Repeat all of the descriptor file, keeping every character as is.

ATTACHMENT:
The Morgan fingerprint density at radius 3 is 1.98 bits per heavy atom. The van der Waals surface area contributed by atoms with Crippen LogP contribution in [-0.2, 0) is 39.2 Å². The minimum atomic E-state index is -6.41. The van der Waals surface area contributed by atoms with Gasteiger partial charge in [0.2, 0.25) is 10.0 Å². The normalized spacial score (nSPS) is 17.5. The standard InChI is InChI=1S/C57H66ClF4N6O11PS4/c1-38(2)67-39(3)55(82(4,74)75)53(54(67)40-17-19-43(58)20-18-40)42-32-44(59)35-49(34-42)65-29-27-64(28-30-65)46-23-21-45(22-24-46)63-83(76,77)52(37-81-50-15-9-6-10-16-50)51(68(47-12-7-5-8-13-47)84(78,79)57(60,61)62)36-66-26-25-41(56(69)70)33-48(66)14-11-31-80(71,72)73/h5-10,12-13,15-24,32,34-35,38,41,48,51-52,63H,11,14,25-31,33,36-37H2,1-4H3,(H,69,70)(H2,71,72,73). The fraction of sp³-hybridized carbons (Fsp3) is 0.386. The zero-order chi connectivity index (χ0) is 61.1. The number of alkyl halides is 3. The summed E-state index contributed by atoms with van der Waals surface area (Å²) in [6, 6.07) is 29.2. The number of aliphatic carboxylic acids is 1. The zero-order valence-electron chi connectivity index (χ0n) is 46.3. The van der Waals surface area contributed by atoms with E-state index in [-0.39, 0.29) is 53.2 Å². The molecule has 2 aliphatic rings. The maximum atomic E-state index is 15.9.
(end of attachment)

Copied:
The Morgan fingerprint density at radius 3 is 1.98 bits per heavy atom. The van der Waals surface area contributed by atoms with Crippen LogP contribution in [-0.2, 0) is 39.2 Å². The minimum atomic E-state index is -6.41. The van der Waals surface area contributed by atoms with Gasteiger partial charge in [0.2, 0.25) is 10.0 Å². The normalized spacial score (nSPS) is 17.5. The standard InChI is InChI=1S/C57H66ClF4N6O11PS4/c1-38(2)67-39(3)55(82(4,74)75)53(54(67)40-17-19-43(58)20-18-40)42-32-44(59)35-49(34-42)65-29-27-64(28-30-65)46-23-21-45(22-24-46)63-83(76,77)52(37-81-50-15-9-6-10-16-50)51(68(47-12-7-5-8-13-47)84(78,79)57(60,61)62)36-66-26-25-41(56(69)70)33-48(66)14-11-31-80(71,72)73/h5-10,12-13,15-24,32,34-35,38,41,48,51-52,63H,11,14,25-31,33,36-37H2,1-4H3,(H,69,70)(H2,71,72,73). The fraction of sp³-hybridized carbons (Fsp3) is 0.386. The zero-order chi connectivity index (χ0) is 61.1. The number of alkyl halides is 3. The summed E-state index contributed by atoms with van der Waals surface area (Å²) in [6, 6.07) is 29.2. The number of aliphatic carboxylic acids is 1. The zero-order valence-electron chi connectivity index (χ0n) is 46.3. The van der Waals surface area contributed by atoms with E-state index in [-0.39, 0.29) is 53.2 Å². The molecule has 2 aliphatic rings. The maximum atomic E-state index is 15.9.